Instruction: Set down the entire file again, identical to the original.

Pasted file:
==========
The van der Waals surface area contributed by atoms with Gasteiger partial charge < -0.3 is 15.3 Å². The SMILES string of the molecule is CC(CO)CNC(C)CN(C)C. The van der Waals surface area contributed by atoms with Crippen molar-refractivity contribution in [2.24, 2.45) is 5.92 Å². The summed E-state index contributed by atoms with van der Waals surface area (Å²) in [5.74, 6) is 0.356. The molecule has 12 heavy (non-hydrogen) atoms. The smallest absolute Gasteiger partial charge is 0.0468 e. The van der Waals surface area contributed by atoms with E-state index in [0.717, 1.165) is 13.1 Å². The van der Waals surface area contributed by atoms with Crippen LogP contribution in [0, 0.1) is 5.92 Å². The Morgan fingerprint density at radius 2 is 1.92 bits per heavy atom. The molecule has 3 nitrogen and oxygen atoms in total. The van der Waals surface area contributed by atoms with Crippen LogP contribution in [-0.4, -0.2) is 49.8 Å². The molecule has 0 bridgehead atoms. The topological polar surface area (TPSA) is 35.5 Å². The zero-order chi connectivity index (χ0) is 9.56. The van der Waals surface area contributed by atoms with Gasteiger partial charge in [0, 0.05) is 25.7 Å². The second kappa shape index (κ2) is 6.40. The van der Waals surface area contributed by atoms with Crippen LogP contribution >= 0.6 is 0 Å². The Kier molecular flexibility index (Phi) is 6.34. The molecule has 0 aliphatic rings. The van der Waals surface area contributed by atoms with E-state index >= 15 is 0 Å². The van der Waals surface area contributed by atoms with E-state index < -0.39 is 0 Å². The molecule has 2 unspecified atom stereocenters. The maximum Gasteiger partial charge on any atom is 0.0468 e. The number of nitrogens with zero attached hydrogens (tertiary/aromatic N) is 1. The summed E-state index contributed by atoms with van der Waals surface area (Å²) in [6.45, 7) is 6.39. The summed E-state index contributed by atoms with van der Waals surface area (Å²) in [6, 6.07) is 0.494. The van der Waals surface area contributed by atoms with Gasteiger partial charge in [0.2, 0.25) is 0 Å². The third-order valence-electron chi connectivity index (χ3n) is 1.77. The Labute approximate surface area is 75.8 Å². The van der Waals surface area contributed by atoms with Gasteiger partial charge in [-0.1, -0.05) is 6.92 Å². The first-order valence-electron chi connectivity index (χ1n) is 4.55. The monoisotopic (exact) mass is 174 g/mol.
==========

The van der Waals surface area contributed by atoms with Gasteiger partial charge < -0.3 is 15.3 Å². The SMILES string of the molecule is CC(CO)CNC(C)CN(C)C. The van der Waals surface area contributed by atoms with Crippen molar-refractivity contribution in [2.24, 2.45) is 5.92 Å². The summed E-state index contributed by atoms with van der Waals surface area (Å²) in [5.74, 6) is 0.356. The molecule has 12 heavy (non-hydrogen) atoms. The smallest absolute Gasteiger partial charge is 0.0468 e. The van der Waals surface area contributed by atoms with E-state index in [0.717, 1.165) is 13.1 Å². The van der Waals surface area contributed by atoms with Crippen LogP contribution in [0, 0.1) is 5.92 Å². The Morgan fingerprint density at radius 2 is 1.92 bits per heavy atom. The molecule has 3 nitrogen and oxygen atoms in total. The van der Waals surface area contributed by atoms with Crippen LogP contribution in [-0.4, -0.2) is 49.8 Å². The molecule has 0 bridgehead atoms. The topological polar surface area (TPSA) is 35.5 Å². The zero-order chi connectivity index (χ0) is 9.56. The van der Waals surface area contributed by atoms with Gasteiger partial charge in [0, 0.05) is 25.7 Å². The second kappa shape index (κ2) is 6.40. The van der Waals surface area contributed by atoms with Crippen LogP contribution >= 0.6 is 0 Å². The Kier molecular flexibility index (Phi) is 6.34. The molecule has 0 aliphatic rings. The van der Waals surface area contributed by atoms with E-state index >= 15 is 0 Å². The van der Waals surface area contributed by atoms with E-state index < -0.39 is 0 Å². The molecule has 2 unspecified atom stereocenters. The maximum Gasteiger partial charge on any atom is 0.0468 e. The number of nitrogens with zero attached hydrogens (tertiary/aromatic N) is 1. The summed E-state index contributed by atoms with van der Waals surface area (Å²) in [6.45, 7) is 6.39. The summed E-state index contributed by atoms with van der Waals surface area (Å²) in [6, 6.07) is 0.494. The van der Waals surface area contributed by atoms with Gasteiger partial charge in [0.2, 0.25) is 0 Å². The third-order valence-electron chi connectivity index (χ3n) is 1.77. The Labute approximate surface area is 75.8 Å². The van der Waals surface area contributed by atoms with Gasteiger partial charge in [-0.1, -0.05) is 6.92 Å². The first-order valence-electron chi connectivity index (χ1n) is 4.55. The monoisotopic (exact) mass is 174 g/mol.